It is a very good game and I can beat whole Japan on hard but on very hard or legendary the cheating of the AI just gets too much. They lose whole armies just to instantly conjure new troops that would bankrupt anyone else. They are crushed again and again at my castle walls but they just spawn more units.

      It is especially obvious if you plan to actively use ships. Losing a fleet is extremely hurting as you probably not just lost a few thousand worth of ships but your enemy also gain control over half of them and after one turn they are repaired completely.
      And still, they manage to spam larger and larger fleets. then they abuse the absence of fog of war to outmaneuver you. If they have a certain target (or worse, an invasion force), they will simply drive past your ships and vanish into the fog of war. Once they are past, it is very hard to catch them because once you catch them they can still “retreat” and are even further ahead of you, which often is too far for you to catch them at all. Often they also retreat out on the open sea where you can’t find them and when your own ships retreat out to the open sea, the AI aims directly for them.

      Still, it is ridiculously easy (on hard) once you established a firm foothold that gives you enough money to sustain a huge number of troops. Once you got twice as many ships as the enemy (a “frontline” and a fleet to catch everything that slips through) and several powerful armies, you just crush any opposition until not even spamming armies of 6 sword samurai and 4 bow warrior monk units doesn’t save the AI.

      The hardest part really is surviving the early game.

  2. David A says:

    Usually, when I read a LP, I want to play the game myself.

    But reading on Shogun 2, a lot of players were disappointed to find that every army is, more or less, identical. The spearmen of one clan are the same spearmen of every other clan. Opposing armies differ only in their color.

    In any of the other Total War games, there are faction-specific units that influence the fighting style of that faction. Apparently, the same just isn’t true here.

    And then you read about AI blunders and my enthusiasm just drops. I would play this game for immersion, but being able to manipulate sloppy programming to my own advantage doesn’t sound appealing – especially if the game has no replay value – because again every faction here is a carbon copy of every other faction – with minimal differences.

    • Grudgeal says:

      There is a DLC pack that adds one unique unit to each faction.

      On the whole, though, the homogeneous armies are much more historically correct since Japan is only one country with a single culture. Individual clans still used much the same types of units, with only minor alterations to weapons and armour (such as spear length, etc).

      • rofltehcat says:

        In the Rise of the Samurai DLC campaign, the clan boni are much more distinct and more powerful. It really determines the playstyle of the clans as opposed to being something “nice to have”.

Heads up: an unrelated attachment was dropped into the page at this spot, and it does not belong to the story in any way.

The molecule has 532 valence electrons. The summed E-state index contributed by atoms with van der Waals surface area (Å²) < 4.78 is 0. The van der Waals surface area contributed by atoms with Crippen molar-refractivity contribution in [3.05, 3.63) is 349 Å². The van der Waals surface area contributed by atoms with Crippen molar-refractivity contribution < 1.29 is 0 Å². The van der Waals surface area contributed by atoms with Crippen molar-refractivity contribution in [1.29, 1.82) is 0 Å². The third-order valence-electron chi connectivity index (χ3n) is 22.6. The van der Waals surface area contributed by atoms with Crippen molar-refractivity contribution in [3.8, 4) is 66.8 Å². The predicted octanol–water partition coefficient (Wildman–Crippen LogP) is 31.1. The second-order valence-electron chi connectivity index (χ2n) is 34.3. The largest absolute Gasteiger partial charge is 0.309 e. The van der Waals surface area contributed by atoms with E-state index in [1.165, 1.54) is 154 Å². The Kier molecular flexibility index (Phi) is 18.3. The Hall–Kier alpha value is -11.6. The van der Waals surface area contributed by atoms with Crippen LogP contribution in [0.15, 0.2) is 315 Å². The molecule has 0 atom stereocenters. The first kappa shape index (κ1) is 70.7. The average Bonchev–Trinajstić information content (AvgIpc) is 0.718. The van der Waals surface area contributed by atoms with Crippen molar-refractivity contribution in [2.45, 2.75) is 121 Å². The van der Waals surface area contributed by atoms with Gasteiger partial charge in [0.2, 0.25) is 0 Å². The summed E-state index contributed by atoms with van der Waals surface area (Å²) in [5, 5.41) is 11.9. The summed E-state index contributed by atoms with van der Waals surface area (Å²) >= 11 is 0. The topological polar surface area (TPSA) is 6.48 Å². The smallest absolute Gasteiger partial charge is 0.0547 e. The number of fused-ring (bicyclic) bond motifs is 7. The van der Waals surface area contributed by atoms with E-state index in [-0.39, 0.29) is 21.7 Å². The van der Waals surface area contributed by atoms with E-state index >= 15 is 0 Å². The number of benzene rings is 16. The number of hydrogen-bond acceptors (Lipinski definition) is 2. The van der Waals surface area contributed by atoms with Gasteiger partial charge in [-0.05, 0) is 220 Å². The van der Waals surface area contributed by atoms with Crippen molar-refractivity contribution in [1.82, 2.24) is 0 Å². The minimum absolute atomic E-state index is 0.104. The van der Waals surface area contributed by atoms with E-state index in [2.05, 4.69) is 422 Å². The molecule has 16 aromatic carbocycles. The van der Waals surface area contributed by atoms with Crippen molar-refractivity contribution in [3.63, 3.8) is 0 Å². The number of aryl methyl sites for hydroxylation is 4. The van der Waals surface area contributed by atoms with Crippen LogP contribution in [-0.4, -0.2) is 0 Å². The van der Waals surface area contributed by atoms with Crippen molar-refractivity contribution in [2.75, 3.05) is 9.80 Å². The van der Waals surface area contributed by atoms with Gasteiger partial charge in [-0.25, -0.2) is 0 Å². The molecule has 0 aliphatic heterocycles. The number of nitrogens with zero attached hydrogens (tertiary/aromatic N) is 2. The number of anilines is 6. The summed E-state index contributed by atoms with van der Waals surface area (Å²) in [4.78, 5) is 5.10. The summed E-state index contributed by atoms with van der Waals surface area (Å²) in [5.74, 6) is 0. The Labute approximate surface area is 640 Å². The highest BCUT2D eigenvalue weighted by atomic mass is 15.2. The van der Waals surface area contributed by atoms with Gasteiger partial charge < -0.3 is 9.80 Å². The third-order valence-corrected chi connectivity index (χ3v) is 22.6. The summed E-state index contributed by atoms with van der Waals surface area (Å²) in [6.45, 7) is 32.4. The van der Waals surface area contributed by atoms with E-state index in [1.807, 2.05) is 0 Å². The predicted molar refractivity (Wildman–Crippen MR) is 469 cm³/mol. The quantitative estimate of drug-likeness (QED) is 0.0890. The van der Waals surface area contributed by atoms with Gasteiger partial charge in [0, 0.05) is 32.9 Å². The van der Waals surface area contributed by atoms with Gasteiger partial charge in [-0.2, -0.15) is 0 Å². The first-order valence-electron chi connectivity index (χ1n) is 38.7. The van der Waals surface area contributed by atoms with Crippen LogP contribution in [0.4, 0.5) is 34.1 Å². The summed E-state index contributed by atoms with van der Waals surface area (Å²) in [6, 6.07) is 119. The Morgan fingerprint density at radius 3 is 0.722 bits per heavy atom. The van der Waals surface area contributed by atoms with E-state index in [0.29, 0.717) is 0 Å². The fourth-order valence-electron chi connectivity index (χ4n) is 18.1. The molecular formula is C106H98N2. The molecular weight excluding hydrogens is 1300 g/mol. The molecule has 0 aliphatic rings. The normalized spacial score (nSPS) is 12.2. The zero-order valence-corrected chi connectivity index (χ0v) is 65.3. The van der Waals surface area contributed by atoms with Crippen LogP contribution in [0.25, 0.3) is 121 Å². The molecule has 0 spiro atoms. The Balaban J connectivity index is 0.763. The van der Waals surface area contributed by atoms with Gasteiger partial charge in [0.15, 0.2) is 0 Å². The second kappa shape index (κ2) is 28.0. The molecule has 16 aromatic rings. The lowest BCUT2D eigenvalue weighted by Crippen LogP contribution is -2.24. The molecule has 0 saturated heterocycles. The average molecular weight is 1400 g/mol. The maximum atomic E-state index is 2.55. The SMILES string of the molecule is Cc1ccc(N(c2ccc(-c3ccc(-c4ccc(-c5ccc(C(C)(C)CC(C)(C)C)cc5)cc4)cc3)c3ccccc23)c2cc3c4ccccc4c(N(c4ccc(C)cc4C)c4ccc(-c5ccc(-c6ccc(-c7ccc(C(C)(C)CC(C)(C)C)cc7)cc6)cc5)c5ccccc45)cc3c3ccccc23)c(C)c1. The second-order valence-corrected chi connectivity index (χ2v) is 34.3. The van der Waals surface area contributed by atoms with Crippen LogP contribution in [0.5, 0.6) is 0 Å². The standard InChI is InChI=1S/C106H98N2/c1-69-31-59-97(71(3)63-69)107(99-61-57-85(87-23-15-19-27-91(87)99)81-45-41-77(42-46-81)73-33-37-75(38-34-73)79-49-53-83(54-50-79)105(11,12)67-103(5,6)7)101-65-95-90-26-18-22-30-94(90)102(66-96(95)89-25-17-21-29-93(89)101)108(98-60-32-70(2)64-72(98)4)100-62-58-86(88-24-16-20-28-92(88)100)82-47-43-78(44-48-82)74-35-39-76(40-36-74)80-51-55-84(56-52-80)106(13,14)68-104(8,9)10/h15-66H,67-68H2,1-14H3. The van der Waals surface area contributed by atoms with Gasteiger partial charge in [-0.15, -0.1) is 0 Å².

Though I find the Oda boni in the normal campaign to be quite awesome. Battles really feel different when you use huge armies of peasants as opposed to mixed armies (or samurai spam).
        Though 12 Ashigaru vs. 12 Samurai is pretty unfair since only a certain number of units can be active at the same time so reinforcements sometimes don’t arrive until you have already lost a lot of men :(

    • Dys says:

      I tend to find that the bonuses for each of the clans are noticeable. They do alter either tactics or strategy depending on the clan. The Mori, who I have played furthest through a campaign, find it much easier to field fleets large enough to control all of the trade routes, which allows huge income and in turn a good deal of financial and political control.

      The Chosokabe archer bonuses mean that fielding ranged heavy armies is far more viable, since where for any other clan archers occupy a more supportive role, for the Chosokabe the ranged units are actually the most lethal part of any force.

      The bonuses are often subtle in effect, but they do certainly shape the play style of each clan. Medieval distinguished factions by the array of units available to each, but in all other respects factions played exactly the same. Empire used almost identical units for each faction, and in fact most armies eventually consisted of line infantry and little else.

      • Loonyyy says:

        I would agree. I’ve played as both the Chokosabe and the Oda, and the bonuses are quite noticable, especially if you have unique unit DLC, but even without it, the advantages provided by the specialities do take their toll. I find that Oda Yari Ahigaru and the Long Yari Ashigaru are both especially effective. I can’t back this up (I’m not a number crunching type), but it seems as though the clan specific bonuses can make the difference in a Samurai v Ashigaru fight.

    • Knight of Fools says: